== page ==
3rd Parliament · 3rd Session
The President took the chair at 3 p.m., and read prayers.
– I have to announce that on the retirement of the late occupants of the Treasury bench, the Honorable A. Fisher was sent for by His Excellency the GovernorGeneral, and commissioned to form a Ministry. That task he has accomplished, and the following compose the new Ministry : -
The Honorable Josiah Thomas, PostmasterGeneral ;
Senator the Honorable George Foster Pearce, Minister of State for Defence;
Senator the Honorable Gregor McGregor. Vice President of the Executive Council ; and
We have had sucha short time in which to get acquainted with the business ways of the different Departments that it is impossible at the present time to announce to Parliament the course which we intend to pursue with respect to the remaining portion of this session. Therefore, I move -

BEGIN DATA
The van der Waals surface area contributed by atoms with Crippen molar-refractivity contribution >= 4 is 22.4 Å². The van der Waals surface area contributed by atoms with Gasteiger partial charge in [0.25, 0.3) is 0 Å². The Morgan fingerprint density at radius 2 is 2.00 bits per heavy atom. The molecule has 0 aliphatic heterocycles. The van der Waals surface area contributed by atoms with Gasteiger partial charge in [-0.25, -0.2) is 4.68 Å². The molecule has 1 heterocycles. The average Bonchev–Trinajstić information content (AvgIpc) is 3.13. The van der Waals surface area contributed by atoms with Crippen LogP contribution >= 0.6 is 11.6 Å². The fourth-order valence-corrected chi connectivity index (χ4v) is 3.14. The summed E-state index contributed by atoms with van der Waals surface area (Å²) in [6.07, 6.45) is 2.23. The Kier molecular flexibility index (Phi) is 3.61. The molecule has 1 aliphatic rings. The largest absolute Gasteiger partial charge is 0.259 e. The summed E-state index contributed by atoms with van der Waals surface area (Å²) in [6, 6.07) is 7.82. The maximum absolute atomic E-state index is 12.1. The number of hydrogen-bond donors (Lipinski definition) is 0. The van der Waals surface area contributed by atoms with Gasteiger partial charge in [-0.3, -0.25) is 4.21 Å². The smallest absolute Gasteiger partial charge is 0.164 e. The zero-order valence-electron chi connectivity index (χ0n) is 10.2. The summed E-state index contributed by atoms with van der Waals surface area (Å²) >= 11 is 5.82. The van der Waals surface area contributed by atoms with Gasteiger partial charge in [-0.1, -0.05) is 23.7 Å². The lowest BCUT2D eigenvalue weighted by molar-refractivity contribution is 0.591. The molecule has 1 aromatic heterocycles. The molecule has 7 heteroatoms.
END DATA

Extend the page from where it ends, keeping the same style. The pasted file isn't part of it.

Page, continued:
That the Senate, at its rising, adjourn until 3 p.m. on Wednesday,25th November.
I intend to lay upon the table at the proper time a summary of the papers in connexion with the acquisition of a site for Commonwealth offices in London.
Question resolved in the affirmative.
– I have to announce that on Friday last I received from Senator Pearce a letter tendering his resignation as Chairman of Committees of the Senate.
Letter read by the Clerk as follows -
Melbourne, 13th November,1908.
The Hon. the President of the Senate.
Having accepted the office of Minister for Defence, I, beg to resignmy position as Chairman of Committees of the Senate.
– I desire to give notice that on Wednesday, the 25th November, I shall movethat the vacancy caused by the resignation of Senator Pearce as Chairman of Committees befilled.